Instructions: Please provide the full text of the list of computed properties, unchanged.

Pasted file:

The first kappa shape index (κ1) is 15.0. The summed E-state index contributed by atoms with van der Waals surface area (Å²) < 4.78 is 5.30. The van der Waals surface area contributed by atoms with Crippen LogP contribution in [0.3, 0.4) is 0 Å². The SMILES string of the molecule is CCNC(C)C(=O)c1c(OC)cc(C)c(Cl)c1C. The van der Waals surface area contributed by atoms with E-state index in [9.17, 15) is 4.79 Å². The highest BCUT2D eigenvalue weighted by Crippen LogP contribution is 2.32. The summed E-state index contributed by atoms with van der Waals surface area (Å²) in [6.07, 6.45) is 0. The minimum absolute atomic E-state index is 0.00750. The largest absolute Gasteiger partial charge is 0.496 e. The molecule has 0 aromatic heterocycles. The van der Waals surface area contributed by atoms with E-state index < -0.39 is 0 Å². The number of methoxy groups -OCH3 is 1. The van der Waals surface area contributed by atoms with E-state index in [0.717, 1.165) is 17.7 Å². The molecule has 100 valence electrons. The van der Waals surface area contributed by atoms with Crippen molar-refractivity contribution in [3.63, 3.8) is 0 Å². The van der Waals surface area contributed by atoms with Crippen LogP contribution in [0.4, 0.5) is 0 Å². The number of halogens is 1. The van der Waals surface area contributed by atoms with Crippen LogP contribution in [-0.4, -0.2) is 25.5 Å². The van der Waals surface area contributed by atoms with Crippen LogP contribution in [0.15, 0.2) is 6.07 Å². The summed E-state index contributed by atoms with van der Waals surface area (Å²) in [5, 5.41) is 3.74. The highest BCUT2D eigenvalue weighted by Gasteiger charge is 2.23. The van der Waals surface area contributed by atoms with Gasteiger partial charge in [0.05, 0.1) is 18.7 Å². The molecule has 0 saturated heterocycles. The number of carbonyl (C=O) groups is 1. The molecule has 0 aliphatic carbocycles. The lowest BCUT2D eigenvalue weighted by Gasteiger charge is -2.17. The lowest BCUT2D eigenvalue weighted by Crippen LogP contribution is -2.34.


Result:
The first kappa shape index (κ1) is 15.0. The summed E-state index contributed by atoms with van der Waals surface area (Å²) < 4.78 is 5.30. The van der Waals surface area contributed by atoms with Crippen LogP contribution in [0.3, 0.4) is 0 Å². The SMILES string of the molecule is CCNC(C)C(=O)c1c(OC)cc(C)c(Cl)c1C. The van der Waals surface area contributed by atoms with E-state index in [9.17, 15) is 4.79 Å². The highest BCUT2D eigenvalue weighted by Crippen LogP contribution is 2.32. The summed E-state index contributed by atoms with van der Waals surface area (Å²) in [6.07, 6.45) is 0. The minimum absolute atomic E-state index is 0.00750. The largest absolute Gasteiger partial charge is 0.496 e. The molecule has 0 aromatic heterocycles. The van der Waals surface area contributed by atoms with E-state index < -0.39 is 0 Å². The number of methoxy groups -OCH3 is 1. The van der Waals surface area contributed by atoms with E-state index in [0.717, 1.165) is 17.7 Å². The molecule has 100 valence electrons. The van der Waals surface area contributed by atoms with Crippen molar-refractivity contribution in [3.63, 3.8) is 0 Å². The van der Waals surface area contributed by atoms with Crippen LogP contribution in [0.4, 0.5) is 0 Å². The number of halogens is 1. The van der Waals surface area contributed by atoms with Crippen LogP contribution in [-0.4, -0.2) is 25.5 Å². The van der Waals surface area contributed by atoms with Crippen LogP contribution in [0.15, 0.2) is 6.07 Å². The summed E-state index contributed by atoms with van der Waals surface area (Å²) in [5, 5.41) is 3.74. The highest BCUT2D eigenvalue weighted by Gasteiger charge is 2.23. The van der Waals surface area contributed by atoms with Gasteiger partial charge in [0.05, 0.1) is 18.7 Å². The molecule has 0 saturated heterocycles. The number of carbonyl (C=O) groups is 1. The molecule has 0 aliphatic carbocycles. The lowest BCUT2D eigenvalue weighted by Gasteiger charge is -2.17. The lowest BCUT2D eigenvalue weighted by Crippen LogP contribution is -2.34.